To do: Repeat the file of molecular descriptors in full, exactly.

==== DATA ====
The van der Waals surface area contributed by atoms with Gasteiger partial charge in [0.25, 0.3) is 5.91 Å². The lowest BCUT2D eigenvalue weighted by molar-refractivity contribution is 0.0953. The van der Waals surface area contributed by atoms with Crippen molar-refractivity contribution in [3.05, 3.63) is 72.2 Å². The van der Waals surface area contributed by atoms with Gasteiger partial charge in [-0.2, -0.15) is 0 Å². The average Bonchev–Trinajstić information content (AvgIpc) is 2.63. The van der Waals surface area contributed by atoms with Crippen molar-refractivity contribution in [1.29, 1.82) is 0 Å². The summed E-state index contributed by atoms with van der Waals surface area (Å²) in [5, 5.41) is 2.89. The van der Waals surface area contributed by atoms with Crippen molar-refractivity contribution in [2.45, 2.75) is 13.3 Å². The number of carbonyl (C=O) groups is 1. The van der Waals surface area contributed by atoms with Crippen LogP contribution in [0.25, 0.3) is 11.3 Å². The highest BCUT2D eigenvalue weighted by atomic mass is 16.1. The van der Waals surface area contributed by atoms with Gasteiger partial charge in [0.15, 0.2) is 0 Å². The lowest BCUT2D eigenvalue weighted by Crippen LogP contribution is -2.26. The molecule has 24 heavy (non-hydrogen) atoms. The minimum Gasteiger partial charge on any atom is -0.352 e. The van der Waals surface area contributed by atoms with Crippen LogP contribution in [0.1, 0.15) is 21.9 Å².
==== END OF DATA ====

The van der Waals surface area contributed by atoms with Gasteiger partial charge in [0.25, 0.3) is 5.91 Å². The lowest BCUT2D eigenvalue weighted by molar-refractivity contribution is 0.0953. The van der Waals surface area contributed by atoms with Crippen molar-refractivity contribution in [3.05, 3.63) is 72.2 Å². The van der Waals surface area contributed by atoms with Gasteiger partial charge in [-0.2, -0.15) is 0 Å². The average Bonchev–Trinajstić information content (AvgIpc) is 2.63. The van der Waals surface area contributed by atoms with Crippen molar-refractivity contribution in [1.29, 1.82) is 0 Å². The summed E-state index contributed by atoms with van der Waals surface area (Å²) in [5, 5.41) is 2.89. The van der Waals surface area contributed by atoms with Crippen molar-refractivity contribution in [2.45, 2.75) is 13.3 Å². The number of carbonyl (C=O) groups is 1. The van der Waals surface area contributed by atoms with Crippen LogP contribution in [0.25, 0.3) is 11.3 Å². The highest BCUT2D eigenvalue weighted by atomic mass is 16.1. The van der Waals surface area contributed by atoms with Gasteiger partial charge in [0.15, 0.2) is 0 Å². The lowest BCUT2D eigenvalue weighted by Crippen LogP contribution is -2.26. The molecule has 24 heavy (non-hydrogen) atoms. The minimum Gasteiger partial charge on any atom is -0.352 e. The van der Waals surface area contributed by atoms with Crippen LogP contribution in [0.1, 0.15) is 21.9 Å².